Indonesian divers on Sunday located parts of the wreckage of a Boeing 737-500 75 feet down in the Java Sea, a day after the jet with 62 people onboard lost contact with air traffic controllers following takeoff from Indonesia’s capital, officials said.
“We received reports from the diver team that the visibility in the water is good and clear, allowing the discovery of some parts of the plane,” Air Chief Marshal Hadi Tjahjanto said in a statement. “We are sure that is the point where the plane crashed.”
Sriwijaya Air Flight SJ182 took off from Jakarta at about 1:56 p.m. local time and lost contact with the control tower at 2:40 p.m., said the Indonesian Transportation Ministry's Adita Irawati.
The 90-minute flight was to Pontianak, capital of West Kalimantan province on Indonesia’s Borneo island. Fifty-six passengers and six crew members were on board.
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“We are aware of media reports from Jakarta regarding Sriwijaya Air flight SJ-182,” Boeing said in a statement. “Our thoughts are with the crew, passengers, and their families. We are in contact with our airline customer and stand ready to support them during this difficult time.”
We are aware of media reports from Jakarta regarding Sriwijaya Air flight SJ-182. Our thoughts are with the crew, passengers, and their families. We are in contact with our airline customer and stand ready to support them during this difficult time.
— The Boeing Company (@Boeing) January 9, 2021
The jetliner lost more than 10,000 feet in altitude in one minute, four minutes after departure, according to the flight tracking service FlightRadar24.com. The plane's last known altitude was 250 feet; its highest altitude was 10,900 feet, the service reported.
A plane flying from Jakarta to Pontianak would spend most of the flight over the Java Sea.
Fishermen in the area around Thousand Islands, a chain north of Jakarta’s coast, reported hearing an explosion around 2:30 p.m. Saturday.
“We heard something explode. We thought it was a bomb or a tsunami, since after that we saw the big splash from the water,” fisherman Solihin, who goes by one name, told The Associated Press by phone.
“It was raining heavily and the weather was so bad. So it is difficult to see around clearly. But we can see the splash and a big wave after the sounds. We were very shocked and directly saw the plane debris and the fuel around our boat.”
Television footage showed relatives and friends of people aboard the plane weeping, praying and hugging one another as they waited at the airports in Jakarta and Pontianak.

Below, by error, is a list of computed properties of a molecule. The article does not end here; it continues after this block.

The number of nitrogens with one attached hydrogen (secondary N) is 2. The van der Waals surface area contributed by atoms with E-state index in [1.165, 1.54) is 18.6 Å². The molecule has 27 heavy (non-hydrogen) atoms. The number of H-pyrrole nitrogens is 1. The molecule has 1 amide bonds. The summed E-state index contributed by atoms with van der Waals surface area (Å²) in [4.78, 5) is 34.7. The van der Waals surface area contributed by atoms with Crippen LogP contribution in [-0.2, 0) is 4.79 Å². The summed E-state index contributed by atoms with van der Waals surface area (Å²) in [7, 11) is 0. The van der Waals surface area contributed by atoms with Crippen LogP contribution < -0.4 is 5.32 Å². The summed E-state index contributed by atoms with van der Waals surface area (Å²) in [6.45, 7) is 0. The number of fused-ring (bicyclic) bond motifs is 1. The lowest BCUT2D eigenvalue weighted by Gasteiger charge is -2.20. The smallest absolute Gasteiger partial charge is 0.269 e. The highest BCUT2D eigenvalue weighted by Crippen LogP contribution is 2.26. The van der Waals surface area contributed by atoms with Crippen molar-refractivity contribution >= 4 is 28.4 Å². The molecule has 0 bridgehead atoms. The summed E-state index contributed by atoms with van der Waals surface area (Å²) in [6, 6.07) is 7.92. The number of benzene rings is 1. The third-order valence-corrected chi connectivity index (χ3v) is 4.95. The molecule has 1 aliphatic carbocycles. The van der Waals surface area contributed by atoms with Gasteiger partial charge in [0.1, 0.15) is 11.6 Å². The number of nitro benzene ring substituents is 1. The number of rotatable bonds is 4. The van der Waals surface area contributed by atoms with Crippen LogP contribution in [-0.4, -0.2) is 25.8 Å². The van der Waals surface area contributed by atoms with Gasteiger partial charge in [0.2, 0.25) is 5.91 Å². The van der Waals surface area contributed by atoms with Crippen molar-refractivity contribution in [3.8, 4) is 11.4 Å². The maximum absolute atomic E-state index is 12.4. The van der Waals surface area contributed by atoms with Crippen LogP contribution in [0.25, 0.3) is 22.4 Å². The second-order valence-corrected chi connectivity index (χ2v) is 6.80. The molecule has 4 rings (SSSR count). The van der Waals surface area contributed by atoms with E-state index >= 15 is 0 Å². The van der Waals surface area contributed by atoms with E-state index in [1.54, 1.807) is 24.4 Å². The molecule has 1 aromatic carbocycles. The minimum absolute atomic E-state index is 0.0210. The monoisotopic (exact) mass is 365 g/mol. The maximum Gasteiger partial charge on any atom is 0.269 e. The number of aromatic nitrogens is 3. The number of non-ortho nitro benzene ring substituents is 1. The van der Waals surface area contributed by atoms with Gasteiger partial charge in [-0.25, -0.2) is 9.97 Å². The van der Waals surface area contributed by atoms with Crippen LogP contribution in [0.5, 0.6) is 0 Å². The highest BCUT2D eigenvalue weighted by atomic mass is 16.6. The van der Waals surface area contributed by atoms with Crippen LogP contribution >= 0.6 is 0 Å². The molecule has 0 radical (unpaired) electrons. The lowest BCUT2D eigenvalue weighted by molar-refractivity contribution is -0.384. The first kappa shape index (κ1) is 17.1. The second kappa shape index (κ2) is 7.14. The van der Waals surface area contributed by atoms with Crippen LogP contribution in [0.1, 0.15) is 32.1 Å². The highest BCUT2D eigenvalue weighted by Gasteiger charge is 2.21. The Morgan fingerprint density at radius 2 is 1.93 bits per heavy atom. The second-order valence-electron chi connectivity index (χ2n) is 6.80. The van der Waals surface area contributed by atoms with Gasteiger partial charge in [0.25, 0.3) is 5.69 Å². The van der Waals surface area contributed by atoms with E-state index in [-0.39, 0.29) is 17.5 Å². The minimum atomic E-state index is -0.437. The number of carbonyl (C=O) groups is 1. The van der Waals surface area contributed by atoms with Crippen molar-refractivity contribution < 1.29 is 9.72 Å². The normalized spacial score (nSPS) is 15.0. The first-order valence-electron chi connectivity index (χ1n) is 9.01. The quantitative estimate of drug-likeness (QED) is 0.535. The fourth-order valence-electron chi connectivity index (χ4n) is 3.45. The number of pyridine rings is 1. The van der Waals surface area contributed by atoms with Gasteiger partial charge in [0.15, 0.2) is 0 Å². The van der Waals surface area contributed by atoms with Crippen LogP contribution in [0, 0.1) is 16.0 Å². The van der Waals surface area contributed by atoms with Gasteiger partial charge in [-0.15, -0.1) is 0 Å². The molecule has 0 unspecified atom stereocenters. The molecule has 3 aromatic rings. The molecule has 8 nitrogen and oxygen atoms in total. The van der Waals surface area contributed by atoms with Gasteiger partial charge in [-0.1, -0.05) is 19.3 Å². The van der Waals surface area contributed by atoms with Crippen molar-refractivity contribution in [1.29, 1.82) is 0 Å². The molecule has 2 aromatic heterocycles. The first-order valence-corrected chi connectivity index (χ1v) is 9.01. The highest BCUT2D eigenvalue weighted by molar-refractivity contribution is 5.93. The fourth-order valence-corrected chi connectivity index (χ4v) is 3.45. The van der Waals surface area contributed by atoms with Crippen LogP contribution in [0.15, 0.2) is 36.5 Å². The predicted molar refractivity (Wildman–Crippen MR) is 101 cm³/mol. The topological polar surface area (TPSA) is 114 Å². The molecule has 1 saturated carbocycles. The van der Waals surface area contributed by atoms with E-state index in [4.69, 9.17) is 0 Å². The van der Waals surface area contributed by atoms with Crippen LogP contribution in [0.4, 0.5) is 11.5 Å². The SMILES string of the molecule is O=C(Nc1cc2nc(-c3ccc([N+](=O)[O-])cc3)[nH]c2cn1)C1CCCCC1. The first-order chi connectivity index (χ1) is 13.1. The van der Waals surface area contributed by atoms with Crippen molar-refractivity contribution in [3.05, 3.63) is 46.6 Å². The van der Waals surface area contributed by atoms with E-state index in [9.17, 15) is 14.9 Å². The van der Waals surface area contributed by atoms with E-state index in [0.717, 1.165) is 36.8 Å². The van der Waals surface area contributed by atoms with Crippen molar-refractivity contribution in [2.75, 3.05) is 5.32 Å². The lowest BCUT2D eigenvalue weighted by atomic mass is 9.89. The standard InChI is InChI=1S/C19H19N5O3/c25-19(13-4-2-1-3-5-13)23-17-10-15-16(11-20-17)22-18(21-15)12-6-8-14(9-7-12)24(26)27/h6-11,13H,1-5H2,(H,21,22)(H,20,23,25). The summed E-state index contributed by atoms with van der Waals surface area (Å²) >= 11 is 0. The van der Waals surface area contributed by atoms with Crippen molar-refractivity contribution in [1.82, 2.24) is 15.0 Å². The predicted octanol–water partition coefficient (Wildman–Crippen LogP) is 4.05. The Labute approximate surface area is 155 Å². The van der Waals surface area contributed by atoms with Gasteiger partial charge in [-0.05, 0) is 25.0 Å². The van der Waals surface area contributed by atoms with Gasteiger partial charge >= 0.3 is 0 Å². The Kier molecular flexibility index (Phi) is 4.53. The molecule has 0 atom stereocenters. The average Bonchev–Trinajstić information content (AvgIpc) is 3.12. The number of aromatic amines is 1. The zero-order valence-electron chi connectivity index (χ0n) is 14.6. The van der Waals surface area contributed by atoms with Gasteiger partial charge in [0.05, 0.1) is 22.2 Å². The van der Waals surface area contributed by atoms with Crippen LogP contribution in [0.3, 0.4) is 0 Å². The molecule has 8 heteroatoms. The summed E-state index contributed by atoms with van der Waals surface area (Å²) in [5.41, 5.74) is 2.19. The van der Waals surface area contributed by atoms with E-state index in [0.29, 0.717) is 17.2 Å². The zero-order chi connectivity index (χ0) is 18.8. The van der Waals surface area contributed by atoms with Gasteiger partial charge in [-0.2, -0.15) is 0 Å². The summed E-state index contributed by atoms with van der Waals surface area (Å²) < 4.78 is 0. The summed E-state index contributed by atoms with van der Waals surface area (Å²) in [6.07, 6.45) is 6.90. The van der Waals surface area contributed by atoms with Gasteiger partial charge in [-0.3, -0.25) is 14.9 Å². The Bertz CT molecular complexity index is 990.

This is what we know about Sriwijaya Air flight #SJ182 based on ADS-B data.
Route: Jakarta to Pontianak
Aircraft: Boeing 737-500, PK-CLC
Take off: 07:36 UTC
Highest altitude: 10,900 feet
Last altitude: 250 feet
Signal lost: 07:40 UTChttps://t.co/fNZqlIR2dz pic.twitter.com/CPzFJdsuJZ
— Flightradar24 (@flightradar24) January 9, 2021
According to the BBC, the Boeing 737 jet is not a Max, the plane involved in deadly crashes in 2018 and 2019 that resulted in the jets being grounded worldwide. The South China Morning Post reported that the Sriwijaya Air plane was about 26 years old.
Sriwijaya Air is one of Indonesia’s discount carriers, flying to dozens of domestic and international destinations.
Indonesia, the world’s largest archipelago nation with a population of more than 260 million, has been plagued by transportation accidents on land, sea and air because of overcrowding on ferries, aging infrastructure and poorly enforced safety standards.
In October 2018, a Boeing 737 MAX 8 jet operated by Lion Air plunged into the Java Sea just minutes after taking off from Jakarta, killing all 189 people on board. It was the worst airline disaster in Indonesia since 1997, when 234 people were killed on a Garuda flight near Medan on Sumatra island. In December 2014, an AirAsia flight from Surabaya to Singapore plunged into the sea, killing 162 people.
Searching for Sriwijaya Air flight 182
Transportation Minister Budi Karya Sumadi said a dozen vessels, including four warships, were searching the waters between Lancang island and Laki island, part of the Thousand Islands chain.
Bambang Suryo Aji, the National Search and Rescue Agency’s deputy head of operations and preparedness, said searchers collected plane debris and clothes found by fishermen. They handed the items over to the National Transportation Safety Committee for further investigation.
A commander of one of the search ships, who goes by a single name, Eko, said fishermen found cables and pieces of metal in the water.
“The fishermen told us that they found them shortly after they heard an explosion like the sound of thunder,” Eko was quoted by TVOne as saying, adding that aviation fuel was found near where the fishermen found the debris.
Aji said no radio beacon signal had been detected. He said his agency was investigating why the plane's emergency locator transmitter, or ELT, was not transmitting a signal that could confirm whether it had crashed.
“The satellite system owned by neighboring Australia also did not pick up on the ELT signal from the missing plane,” Aji said.
Contributing: The Associated Press
This article originally appeared on USA TODAY: Indonesia missing plane: Divers find parts of Boeing plane wreckage